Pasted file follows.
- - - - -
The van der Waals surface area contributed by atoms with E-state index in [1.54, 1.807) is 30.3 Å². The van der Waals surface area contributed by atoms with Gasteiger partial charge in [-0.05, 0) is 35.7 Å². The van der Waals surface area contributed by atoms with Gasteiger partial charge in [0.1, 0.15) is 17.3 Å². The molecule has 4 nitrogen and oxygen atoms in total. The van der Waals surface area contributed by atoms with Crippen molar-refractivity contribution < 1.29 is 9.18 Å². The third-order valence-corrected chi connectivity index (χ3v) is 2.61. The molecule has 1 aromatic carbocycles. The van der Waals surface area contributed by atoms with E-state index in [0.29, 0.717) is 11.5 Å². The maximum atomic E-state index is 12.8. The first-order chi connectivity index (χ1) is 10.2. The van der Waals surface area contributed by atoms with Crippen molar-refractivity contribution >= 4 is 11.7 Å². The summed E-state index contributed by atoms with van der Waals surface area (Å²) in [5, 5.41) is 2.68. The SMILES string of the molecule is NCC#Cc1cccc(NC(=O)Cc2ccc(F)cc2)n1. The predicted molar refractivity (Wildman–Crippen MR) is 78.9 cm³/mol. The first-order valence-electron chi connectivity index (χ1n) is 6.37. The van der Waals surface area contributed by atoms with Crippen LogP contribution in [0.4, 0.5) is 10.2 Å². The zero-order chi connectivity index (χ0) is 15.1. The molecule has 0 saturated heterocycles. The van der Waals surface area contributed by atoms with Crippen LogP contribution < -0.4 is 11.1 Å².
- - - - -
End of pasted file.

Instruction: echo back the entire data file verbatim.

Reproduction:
The van der Waals surface area contributed by atoms with E-state index in [1.54, 1.807) is 30.3 Å². The van der Waals surface area contributed by atoms with Gasteiger partial charge in [-0.05, 0) is 35.7 Å². The van der Waals surface area contributed by atoms with Gasteiger partial charge in [0.1, 0.15) is 17.3 Å². The molecule has 4 nitrogen and oxygen atoms in total. The van der Waals surface area contributed by atoms with Crippen molar-refractivity contribution < 1.29 is 9.18 Å². The third-order valence-corrected chi connectivity index (χ3v) is 2.61. The molecule has 1 aromatic carbocycles. The van der Waals surface area contributed by atoms with E-state index in [0.29, 0.717) is 11.5 Å². The maximum atomic E-state index is 12.8. The first-order chi connectivity index (χ1) is 10.2. The van der Waals surface area contributed by atoms with Crippen molar-refractivity contribution >= 4 is 11.7 Å². The summed E-state index contributed by atoms with van der Waals surface area (Å²) in [5, 5.41) is 2.68. The SMILES string of the molecule is NCC#Cc1cccc(NC(=O)Cc2ccc(F)cc2)n1. The predicted molar refractivity (Wildman–Crippen MR) is 78.9 cm³/mol. The first-order valence-electron chi connectivity index (χ1n) is 6.37. The van der Waals surface area contributed by atoms with Crippen LogP contribution in [0.4, 0.5) is 10.2 Å². The zero-order chi connectivity index (χ0) is 15.1. The molecule has 0 saturated heterocycles. The van der Waals surface area contributed by atoms with Crippen LogP contribution < -0.4 is 11.1 Å².